pancakes

MicrostockGroup Sponsors


Author Topic: Does cutcaster allow editorial images?  (Read 6737 times)

0 Members and 1 Guest are viewing this topic.

« on: April 25, 2011, 22:42 »
0
Just curious.


« Reply #1 on: April 26, 2011, 00:59 »
0
as far as i know they dont.

« Reply #2 on: April 26, 2011, 01:32 »
0
Yes they do. They have to be news type though, they don't seem to be looking for images with a long life span, like DT, ss and 123rf. Eg. they rejected the first image below of an annual festival in India and could sell for the next 100 years. But accepted the second pic. of a tournament which lasted 1 week, plus Tennis players also have a limited time at being famous. Also, don't send them any editorial pics. with kids in them. Cutcaster's world only has adults in it.




« Reply #3 on: April 26, 2011, 02:16 »
0
Ups my mistake.

WarrenPrice

« Reply #4 on: April 26, 2011, 10:08 »
0
Yes they do. They have to be news type though, they don't seem to be looking for images with a long life span, like Dreamstime, Shutterstock and 123rf. Eg. they rejected the first image below of an annual festival in India and could sell for the next 100 years. But accepted the second pic. of a tournament which lasted 1 week, plus Tennis players also have a limited time at being famous. Also, don't send them any editorial pics. with kids in them. Cutcaster's world only has adults in it.


I've found just the opposite to be the case.  My "Niche" that Cathy mentioned is 30-year old Grand Prix Motocross images that I have scanned to digital and offer "exclusively" at Cutcaster.
Cutcaster allows you to set the price on your image.  You should contact John Griffin to discuss your portfolio:
john@cutcaster.com
Have you considered selling directly through your own website?  Blog about animals to increase your "Google" visibility.
Other possibilities are prints at Imagekind
or, calendars, etc, at Lulu.
You have a great portfolio.  I don't think it is really "stockish."  It is poster/print material.  Do more research.
« Last Edit: April 26, 2011, 10:10 by WarrenPrice »

« Reply #5 on: April 26, 2011, 11:42 »
0
Thanks.

As I stated in my other thread, I am looking for a way to learn more about the business and get my feet wet in the microworld.

I am at Getty images and it is working well. Its more creative, with fewer images but larger sales. There is no feedback however, I simply get checks once a month!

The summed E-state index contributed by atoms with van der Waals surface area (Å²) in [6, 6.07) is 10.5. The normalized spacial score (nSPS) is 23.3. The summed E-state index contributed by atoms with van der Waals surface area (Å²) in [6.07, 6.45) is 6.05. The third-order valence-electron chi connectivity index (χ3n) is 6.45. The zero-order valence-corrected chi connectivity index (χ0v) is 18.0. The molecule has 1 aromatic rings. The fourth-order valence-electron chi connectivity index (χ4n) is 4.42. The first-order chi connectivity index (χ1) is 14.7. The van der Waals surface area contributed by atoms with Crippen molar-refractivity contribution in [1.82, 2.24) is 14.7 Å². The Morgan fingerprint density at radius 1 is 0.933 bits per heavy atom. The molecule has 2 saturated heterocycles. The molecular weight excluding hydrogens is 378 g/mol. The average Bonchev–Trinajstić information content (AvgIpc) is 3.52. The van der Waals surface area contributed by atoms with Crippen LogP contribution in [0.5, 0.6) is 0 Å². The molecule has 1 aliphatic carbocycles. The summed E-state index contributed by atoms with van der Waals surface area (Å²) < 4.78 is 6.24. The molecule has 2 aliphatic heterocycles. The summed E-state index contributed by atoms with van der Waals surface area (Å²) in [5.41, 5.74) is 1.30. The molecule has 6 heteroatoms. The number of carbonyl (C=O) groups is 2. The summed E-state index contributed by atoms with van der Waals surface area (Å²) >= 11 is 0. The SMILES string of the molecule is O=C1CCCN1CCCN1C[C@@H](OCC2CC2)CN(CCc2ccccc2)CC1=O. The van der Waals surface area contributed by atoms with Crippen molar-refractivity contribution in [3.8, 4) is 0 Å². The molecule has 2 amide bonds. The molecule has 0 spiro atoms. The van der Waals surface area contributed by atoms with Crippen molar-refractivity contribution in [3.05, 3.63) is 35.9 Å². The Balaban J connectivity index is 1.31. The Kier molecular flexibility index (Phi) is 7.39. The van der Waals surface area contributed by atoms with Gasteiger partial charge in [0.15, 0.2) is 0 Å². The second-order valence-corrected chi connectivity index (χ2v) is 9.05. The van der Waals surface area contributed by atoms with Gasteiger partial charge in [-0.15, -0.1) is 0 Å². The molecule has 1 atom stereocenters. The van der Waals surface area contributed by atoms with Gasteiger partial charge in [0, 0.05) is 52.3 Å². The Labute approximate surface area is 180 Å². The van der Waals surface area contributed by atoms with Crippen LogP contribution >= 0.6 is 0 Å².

I would like the option to produce a portfolio of "unique" stock images. Yes, involving animals but also other situations. I have a lot of experience with advertising in the "pet industry" and have a first hand account of what would be needed, when and how best to shoot it. So, building this portfolio for the masses would be an interesting "project" for me.

I was hoping for a site with higher rates than micro and the ability to monitor sales, views, etc as well as gaining experience in keywording and the like.

I shoot portraits and ads for more specific adverts in my area. I am not really interested in distributing myself at this time. I do have my site somewhat up and running (http://www.chadlatta.com) but its a work in progress. A blog is planned to tie me a little more to my community, but not so much stock related. Blogs, distribution and all that take time....something I don't have a lot of and would rather use shooting.

I havent ruled it out, but I have to get started somewhere!

« Reply #6 on: April 26, 2011, 11:44 »
0
I have considered the calendaer, postcard, greeting card route. Again, its work, something I am not avoiding, but I have to consider my time and whether its worth it.

I could see myself shooting a calendar for 2012 and pushing it out there, but that is a whole different ballgame I know nothing about!

« Reply #7 on: April 26, 2011, 12:15 »
0
Yes, we do!  However the picture of the face above, though a part of a festival, looks as if you had plenty of access, and therefore could have gotten a model release.  We also RARELY take pictures of "editorial children". And do not often take pictures of people's backsides at the beach, especially when we can tell the person or people were unaware of being photographed.  (Think ladies at the beach.)  In general, editorial images should be news worthy. or documentary.  We are being pretty selective about our editorial images.  For instance, the small town America Thanksgiving parade is not as desirable as the very marketable red carpet or well documented (through keywords, title, description, etc) disaster photo.

I am happy to address individual questions about images by email.

Thanks!

Cora@cutcaster.com

Carl

  • Carl Stewart, CS Productions
« Reply #8 on: April 27, 2011, 07:00 »
0
I recently had eight editorial photos rejected on Dreamstime but accepted on Cutcaster.  The description of each contained a news-style synopsis of a failed theme park in Florida which was owned by the communist government of China.

« Last Edit: April 27, 2011, 07:05 by csproductions »

« Reply #9 on: April 27, 2011, 19:51 »
0
Thanks.

Cora, I will be sending you an email shortly.


 

Related Topics

  Subject / Started by Replies Last post
4 Replies
3401 Views
Last post October 14, 2008, 17:10
by madelaide
11 Replies
4333 Views
Last post September 21, 2008, 14:09
by borg
14 Replies
5048 Views
Last post October 01, 2010, 03:57
by mtkang
0 Replies
1682 Views
Last post March 25, 2011, 00:52
by bizair
5 Replies
3422 Views
Last post April 07, 2012, 00:32
by Microbius

Sponsors

Microstock Poll Results